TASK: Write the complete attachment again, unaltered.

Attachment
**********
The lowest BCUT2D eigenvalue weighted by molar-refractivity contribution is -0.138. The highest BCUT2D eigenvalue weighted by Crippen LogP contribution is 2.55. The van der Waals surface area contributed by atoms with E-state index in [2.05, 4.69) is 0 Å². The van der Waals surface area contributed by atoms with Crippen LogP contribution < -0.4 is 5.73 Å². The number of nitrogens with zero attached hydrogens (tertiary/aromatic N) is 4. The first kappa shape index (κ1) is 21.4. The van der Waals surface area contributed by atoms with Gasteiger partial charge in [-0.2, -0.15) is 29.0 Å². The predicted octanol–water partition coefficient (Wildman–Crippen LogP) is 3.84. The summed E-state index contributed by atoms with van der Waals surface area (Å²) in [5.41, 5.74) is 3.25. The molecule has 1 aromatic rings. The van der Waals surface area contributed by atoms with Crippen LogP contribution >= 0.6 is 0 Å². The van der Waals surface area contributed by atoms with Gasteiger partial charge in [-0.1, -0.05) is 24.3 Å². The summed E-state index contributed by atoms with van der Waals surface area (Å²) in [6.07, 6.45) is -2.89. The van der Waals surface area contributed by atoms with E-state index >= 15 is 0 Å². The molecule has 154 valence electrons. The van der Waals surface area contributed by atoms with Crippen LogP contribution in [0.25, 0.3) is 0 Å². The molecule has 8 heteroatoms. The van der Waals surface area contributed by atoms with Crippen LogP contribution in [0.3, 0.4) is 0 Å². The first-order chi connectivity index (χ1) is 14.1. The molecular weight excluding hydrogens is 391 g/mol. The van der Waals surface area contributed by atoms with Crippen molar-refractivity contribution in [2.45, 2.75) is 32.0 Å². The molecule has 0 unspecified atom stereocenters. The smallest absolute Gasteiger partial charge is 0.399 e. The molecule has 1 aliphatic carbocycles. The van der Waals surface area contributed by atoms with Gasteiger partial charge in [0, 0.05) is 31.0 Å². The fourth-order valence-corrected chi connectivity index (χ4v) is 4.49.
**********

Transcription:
The lowest BCUT2D eigenvalue weighted by molar-refractivity contribution is -0.138. The highest BCUT2D eigenvalue weighted by Crippen LogP contribution is 2.55. The van der Waals surface area contributed by atoms with E-state index in [2.05, 4.69) is 0 Å². The van der Waals surface area contributed by atoms with Crippen LogP contribution < -0.4 is 5.73 Å². The number of nitrogens with zero attached hydrogens (tertiary/aromatic N) is 4. The first kappa shape index (κ1) is 21.4. The van der Waals surface area contributed by atoms with Gasteiger partial charge in [-0.2, -0.15) is 29.0 Å². The predicted octanol–water partition coefficient (Wildman–Crippen LogP) is 3.84. The summed E-state index contributed by atoms with van der Waals surface area (Å²) in [5.41, 5.74) is 3.25. The molecule has 1 aromatic rings. The van der Waals surface area contributed by atoms with Crippen LogP contribution >= 0.6 is 0 Å². The van der Waals surface area contributed by atoms with Gasteiger partial charge in [-0.1, -0.05) is 24.3 Å². The summed E-state index contributed by atoms with van der Waals surface area (Å²) in [6.07, 6.45) is -2.89. The van der Waals surface area contributed by atoms with E-state index >= 15 is 0 Å². The molecule has 154 valence electrons. The van der Waals surface area contributed by atoms with Crippen LogP contribution in [0.25, 0.3) is 0 Å². The molecule has 8 heteroatoms. The van der Waals surface area contributed by atoms with Crippen LogP contribution in [0.3, 0.4) is 0 Å². The first-order chi connectivity index (χ1) is 14.1. The molecular weight excluding hydrogens is 391 g/mol. The van der Waals surface area contributed by atoms with Crippen molar-refractivity contribution in [2.45, 2.75) is 32.0 Å². The molecule has 0 unspecified atom stereocenters. The smallest absolute Gasteiger partial charge is 0.399 e. The molecule has 1 aliphatic carbocycles. The van der Waals surface area contributed by atoms with Gasteiger partial charge in [0, 0.05) is 31.0 Å². The fourth-order valence-corrected chi connectivity index (χ4v) is 4.49.